“It’s so sad to see the writers in Nashville who wrote the fabric of American music out selling cars,” she laments. “They’re not writing anymore because the publishing companies aren’t hiring songwriters. Music Row is like a ghost town.”
Kristy has run the gamut, from lobbying Congress to addressing middle school students.
“A lot of representatives on Capitol Hill seemed more worried about the labels rather than the songwriters,” she sighs, “but the kids get it once you explain how it’s the same as walking into a Harris Teeter and walking out with a turkey.”
Currently Kristy is putting the finishing touches on her fifth CD for her label, titled Best Seat in the House.
“This is the first one I’ve done with no co-writers,” she notes. “All my influences are on it, people like Donald Fagan, Michael McDonald, Bruce Hornsby and Carole King. It’s six fully produced songs and four of just me and my keyboard. I should have it out by the fall.”
Despite all the acclaim she has earned from “Take It Back” and “Little Did She Know,” there is another song that will always have a special place in her heart, one that she didn’t even write, the standard “Body and Soul.”
“I put a hidden track on my album of the same name,” she says, “of my mom singing and my dad playing trumpet. I spliced together two different recordings of them doing that song years ago. I lost them both within sixteen months of each other, so you can imagine how much that song means to me now.”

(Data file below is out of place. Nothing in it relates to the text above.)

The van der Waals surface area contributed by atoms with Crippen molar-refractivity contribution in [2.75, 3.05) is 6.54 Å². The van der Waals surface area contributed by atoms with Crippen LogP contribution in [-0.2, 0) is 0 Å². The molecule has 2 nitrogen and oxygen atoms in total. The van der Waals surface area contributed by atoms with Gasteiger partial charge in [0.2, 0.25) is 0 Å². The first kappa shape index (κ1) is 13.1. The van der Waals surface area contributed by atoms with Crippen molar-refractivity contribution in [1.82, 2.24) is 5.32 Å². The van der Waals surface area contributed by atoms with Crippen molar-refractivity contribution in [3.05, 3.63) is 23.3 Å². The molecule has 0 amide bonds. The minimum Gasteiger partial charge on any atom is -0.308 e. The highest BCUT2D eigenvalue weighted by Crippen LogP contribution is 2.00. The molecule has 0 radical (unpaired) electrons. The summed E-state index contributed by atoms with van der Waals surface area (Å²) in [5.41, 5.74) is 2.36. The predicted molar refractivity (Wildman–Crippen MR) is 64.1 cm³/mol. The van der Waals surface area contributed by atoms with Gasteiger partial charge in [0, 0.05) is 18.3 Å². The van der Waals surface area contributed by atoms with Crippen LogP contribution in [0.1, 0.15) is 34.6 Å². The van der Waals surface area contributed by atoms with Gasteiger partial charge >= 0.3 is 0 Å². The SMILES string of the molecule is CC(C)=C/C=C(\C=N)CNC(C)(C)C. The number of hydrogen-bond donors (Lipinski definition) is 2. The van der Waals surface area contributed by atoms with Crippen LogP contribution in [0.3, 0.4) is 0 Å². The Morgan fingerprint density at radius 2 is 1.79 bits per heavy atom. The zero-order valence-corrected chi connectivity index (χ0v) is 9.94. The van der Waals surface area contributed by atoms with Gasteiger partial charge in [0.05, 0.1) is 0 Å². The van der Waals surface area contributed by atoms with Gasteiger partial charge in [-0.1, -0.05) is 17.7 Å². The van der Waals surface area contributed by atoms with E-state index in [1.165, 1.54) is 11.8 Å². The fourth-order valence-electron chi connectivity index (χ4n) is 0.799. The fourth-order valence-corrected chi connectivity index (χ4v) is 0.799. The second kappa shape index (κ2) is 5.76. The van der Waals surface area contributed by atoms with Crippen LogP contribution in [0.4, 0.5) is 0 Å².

One can also imagine how proud they are of their daughter.
In a business where overnight sensations are often 20 years in the making, and performers, especially female ones, are on the downhill slide by age 35, Laurelyn Dossett is a bit of an anomaly. Even though she grew up singing and playing piano, after college she put aside any thoughts of a musical career to raise a family and didn’t pick it up again until her mid-30s. She married her college (Penn State) sweetheart, Justin Catanoso, who is now the editor of Triad Business Journal and the couple has reared three lovely daughters: Emilia, 18; Rosalie, 16; and Sophia, 13. She went back to grad school, earning her masters in psychology from UNCG, and was working as a counselor for Family Services of the Piedmont when the music bug unexpectedly bit her again. And in the ensuing decade, she and her band Polecat Creek have taken the old-time music world by storm and she has become a nationally acclaimed songwriter.
“Songwriting is not what I expected to be doing at this stage of life,” she admits with a wry smile. “I’m not prolific, I don’t write daily, and sometimes I don’t even feel like a songwriter because I don’t do it that way. But, I guess being older I felt that I had something to say. And I’ve had some success with it at this point, so I’m not going to worry too much about it.”
Indeed she has, and the proof’s in the pudding. But oddly enough, it happened almost by accident.